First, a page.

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The Evolution of Enlightenment

An Infinite Journey
I found it most gratifying that both Andrew Cohen and Ken Wilber remain open-ended in their understanding and pursuit of the spiritual journey and evolution itself. I believe that almost all of us, being products of Western acculturation, at least subconsciously have a linear, Newtonian understanding of both the terms "evolution" and "enlightenment." Scientists and seekers want to go back to the "big bang," a linear regression in linear time. This is now being belied by science itself in a recent spate of articles positing multiple big bangs. Also, a little known but very traditional Catholic theological teaching posits "creatio continua" (continuing or continual creation), or the ever-present pouring forth of creation from the Godhead, not a linear one-time event—the error of both linear scientists and creationists. As if God created the cosmos and left town. This only reflects the limitations of our own constricted consciousness. Similarly, the term "enlightenment," for most of us Westerners, carries the sense of some arrival at a permanent, unchanging state, whereas the journey into the infinite is just that—infinite. A prospect I find awe-inspiring and exciting.

David J. Spillane
Chiang Mai, Thailand

Forever Involved
I was delighted with the breathless and clearly youthful enthusiasm with which Craig Hamilton revisited the teachings and writings of Sri Aurobindo in the Spring/Summer 2002 issue of WIE as the issue strove to uncover ways of considering "evolutionary enlightenment." If the term "evolutionary enlightenment" suggests anything in its languaging, it is that rather than an end-point, a higher realization is just the beginning of a process by which individuals can participate in the evolving Kosmos (as Wilber might say). For myself, rather than using terms rooted in eighteenth century (Western) notions and far older (Eastern) precepts with their associated linguistic and conceptual baggage, I like to use C.S. Pierce's "ongoing semiosis"—the process by which an individual can engage in the continuous perception of the phenomena of the universe to arrive at ever deeper and richer cognitions and conceptions of one's existence in it. There is nothing static and final about this process. Once we engage, we are involved until we die.

Joe Arredondo
Austin, TX

The "We" Dimension
I support Wilber's advocacy for an integral spirituality (all quadrants, all levels). Although there is a tremendous amount of information concerning the individual's experience with the spectrum of consciousness, little attention has been given to the interior collective—We—dimension of the transpersonal journey. The sacred traditions, in defining this dimension, have provided a safe container for the individual to grow through various levels of consciousness. Evolution has brought us to a new developmental edge. Stage capacity (operating from the Yellow or Turquoise meme) is pushing against the transcendent or transpersonal dimension of consciousness. The interior collective can no longer be upheld by a tradition but will become a conscious creative act of individuals involved in any group or organization. As the article The Evolution of Enlightenment pointed out, much of this needs to be discovered. This discovery and unfolding is an exciting aspect of the evolution of enlightenment.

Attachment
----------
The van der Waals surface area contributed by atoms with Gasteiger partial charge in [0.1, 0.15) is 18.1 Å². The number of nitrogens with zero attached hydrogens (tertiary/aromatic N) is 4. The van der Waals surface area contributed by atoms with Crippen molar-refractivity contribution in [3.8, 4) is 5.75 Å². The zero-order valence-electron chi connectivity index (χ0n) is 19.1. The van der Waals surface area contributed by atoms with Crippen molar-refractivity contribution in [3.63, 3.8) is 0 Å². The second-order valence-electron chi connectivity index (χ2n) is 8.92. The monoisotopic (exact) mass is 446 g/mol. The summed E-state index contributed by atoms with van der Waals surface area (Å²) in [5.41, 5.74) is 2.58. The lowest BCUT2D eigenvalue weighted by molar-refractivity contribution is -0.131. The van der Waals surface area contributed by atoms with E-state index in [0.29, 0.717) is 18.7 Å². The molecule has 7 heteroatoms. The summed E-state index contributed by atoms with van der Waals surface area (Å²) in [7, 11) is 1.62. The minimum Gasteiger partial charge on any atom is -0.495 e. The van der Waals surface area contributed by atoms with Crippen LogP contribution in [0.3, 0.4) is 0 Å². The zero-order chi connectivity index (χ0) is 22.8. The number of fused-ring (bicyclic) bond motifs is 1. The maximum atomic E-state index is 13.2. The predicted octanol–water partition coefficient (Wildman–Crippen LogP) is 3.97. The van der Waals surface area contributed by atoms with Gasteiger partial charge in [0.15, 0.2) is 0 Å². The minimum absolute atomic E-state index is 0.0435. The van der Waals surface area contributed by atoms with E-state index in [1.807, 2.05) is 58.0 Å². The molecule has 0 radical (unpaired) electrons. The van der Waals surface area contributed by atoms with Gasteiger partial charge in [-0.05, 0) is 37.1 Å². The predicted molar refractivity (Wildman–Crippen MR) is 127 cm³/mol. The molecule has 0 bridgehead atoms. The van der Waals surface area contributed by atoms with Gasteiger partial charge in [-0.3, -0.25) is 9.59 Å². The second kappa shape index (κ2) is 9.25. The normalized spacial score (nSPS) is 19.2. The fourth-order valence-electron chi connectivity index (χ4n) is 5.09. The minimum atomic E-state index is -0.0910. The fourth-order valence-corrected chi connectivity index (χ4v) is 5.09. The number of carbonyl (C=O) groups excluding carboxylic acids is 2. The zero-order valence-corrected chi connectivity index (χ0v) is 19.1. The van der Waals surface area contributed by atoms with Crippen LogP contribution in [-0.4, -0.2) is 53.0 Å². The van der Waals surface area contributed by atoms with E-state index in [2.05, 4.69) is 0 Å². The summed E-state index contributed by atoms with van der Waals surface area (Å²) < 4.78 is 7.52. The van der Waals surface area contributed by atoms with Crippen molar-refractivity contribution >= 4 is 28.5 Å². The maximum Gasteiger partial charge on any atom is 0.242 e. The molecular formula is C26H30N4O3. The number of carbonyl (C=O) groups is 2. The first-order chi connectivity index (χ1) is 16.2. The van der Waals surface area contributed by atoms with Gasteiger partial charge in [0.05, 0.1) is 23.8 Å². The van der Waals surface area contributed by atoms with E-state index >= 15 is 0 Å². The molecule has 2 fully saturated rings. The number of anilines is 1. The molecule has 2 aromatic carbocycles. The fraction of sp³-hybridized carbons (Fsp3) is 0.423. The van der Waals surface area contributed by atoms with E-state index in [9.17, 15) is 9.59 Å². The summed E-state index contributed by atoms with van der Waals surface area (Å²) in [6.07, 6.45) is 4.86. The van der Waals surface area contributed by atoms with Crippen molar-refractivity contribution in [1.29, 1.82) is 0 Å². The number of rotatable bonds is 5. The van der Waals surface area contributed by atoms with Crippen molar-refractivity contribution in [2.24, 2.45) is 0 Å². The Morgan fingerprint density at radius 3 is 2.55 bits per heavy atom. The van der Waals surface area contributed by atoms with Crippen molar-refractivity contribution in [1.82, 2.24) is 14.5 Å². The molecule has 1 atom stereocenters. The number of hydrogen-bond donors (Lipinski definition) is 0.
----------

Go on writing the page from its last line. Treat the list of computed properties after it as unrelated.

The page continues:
James R. Jones
Falls Church, VA

Group Illumination
Thank you for the thoughtful articles on evolution and enlightenment in the twenty-first century. You've touched on some concepts that I think are pivotal to emergent varieties of enlightenment. I would like to point out that these concepts are not so recent, radical, or original as you presented them. For example, Andrew presents his remarkable story of simultaneous group illumination among some of his students as a radical new thing, and Ken seems to agree. Yet Alice Bailey wrote extensively on this theme in most of her twenty-some books back in the 1920s through the 1940s. She explores in depth why this type of phenomenon will be emerging over the next few centuries, the problems and opportunities it will bring, group techniques and meditations to hasten its development, implications for humanity and civilization, and so forth. Ken and Andrew say this is all so new we will have to develop a new tradition around it, to figure out how it works and what it's about. Bailey provided an extensive amount of literature on just this theme, as well as organizing a group of students who experimented with group progress.

James Davis

Let Go of Everything
As we awaken we come to see that it is not enlightenment that is evolving, it is our idea of ourselves and what is possible that is evolving. From our level of sleep we produced the idea of enlightenment. Like the idea of god. For our maximum potential we need to let go of our idea of everything, even the ancient teachings. Everything. When we stop holding, and allow, our cells revert to their natural frequency, and like the particles that let go of their separateness to become cells, humanity will evolve into something that is beyond what we can even imagine from this perspective. Enjoying the ride.